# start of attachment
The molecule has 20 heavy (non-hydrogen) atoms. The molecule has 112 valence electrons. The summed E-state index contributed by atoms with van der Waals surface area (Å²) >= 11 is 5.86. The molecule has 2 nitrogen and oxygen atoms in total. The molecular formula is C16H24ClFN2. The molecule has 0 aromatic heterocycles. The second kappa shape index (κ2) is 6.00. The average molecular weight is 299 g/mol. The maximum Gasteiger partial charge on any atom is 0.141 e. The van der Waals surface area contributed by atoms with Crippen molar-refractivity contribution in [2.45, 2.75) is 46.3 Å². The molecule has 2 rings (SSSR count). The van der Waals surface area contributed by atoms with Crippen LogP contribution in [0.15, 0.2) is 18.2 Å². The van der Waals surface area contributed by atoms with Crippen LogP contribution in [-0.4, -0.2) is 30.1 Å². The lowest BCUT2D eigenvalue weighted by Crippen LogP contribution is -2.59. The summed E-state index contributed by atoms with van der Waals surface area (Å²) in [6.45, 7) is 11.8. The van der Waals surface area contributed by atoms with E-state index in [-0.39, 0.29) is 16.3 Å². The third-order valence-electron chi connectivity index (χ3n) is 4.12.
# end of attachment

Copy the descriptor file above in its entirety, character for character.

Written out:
The molecule has 20 heavy (non-hydrogen) atoms. The molecule has 112 valence electrons. The summed E-state index contributed by atoms with van der Waals surface area (Å²) >= 11 is 5.86. The molecule has 2 nitrogen and oxygen atoms in total. The molecular formula is C16H24ClFN2. The molecule has 0 aromatic heterocycles. The second kappa shape index (κ2) is 6.00. The average molecular weight is 299 g/mol. The maximum Gasteiger partial charge on any atom is 0.141 e. The van der Waals surface area contributed by atoms with Crippen molar-refractivity contribution in [2.45, 2.75) is 46.3 Å². The molecule has 2 rings (SSSR count). The van der Waals surface area contributed by atoms with Crippen LogP contribution in [0.15, 0.2) is 18.2 Å². The van der Waals surface area contributed by atoms with Crippen LogP contribution in [-0.4, -0.2) is 30.1 Å². The lowest BCUT2D eigenvalue weighted by Crippen LogP contribution is -2.59. The summed E-state index contributed by atoms with van der Waals surface area (Å²) in [6.45, 7) is 11.8. The van der Waals surface area contributed by atoms with E-state index in [-0.39, 0.29) is 16.3 Å². The third-order valence-electron chi connectivity index (χ3n) is 4.12.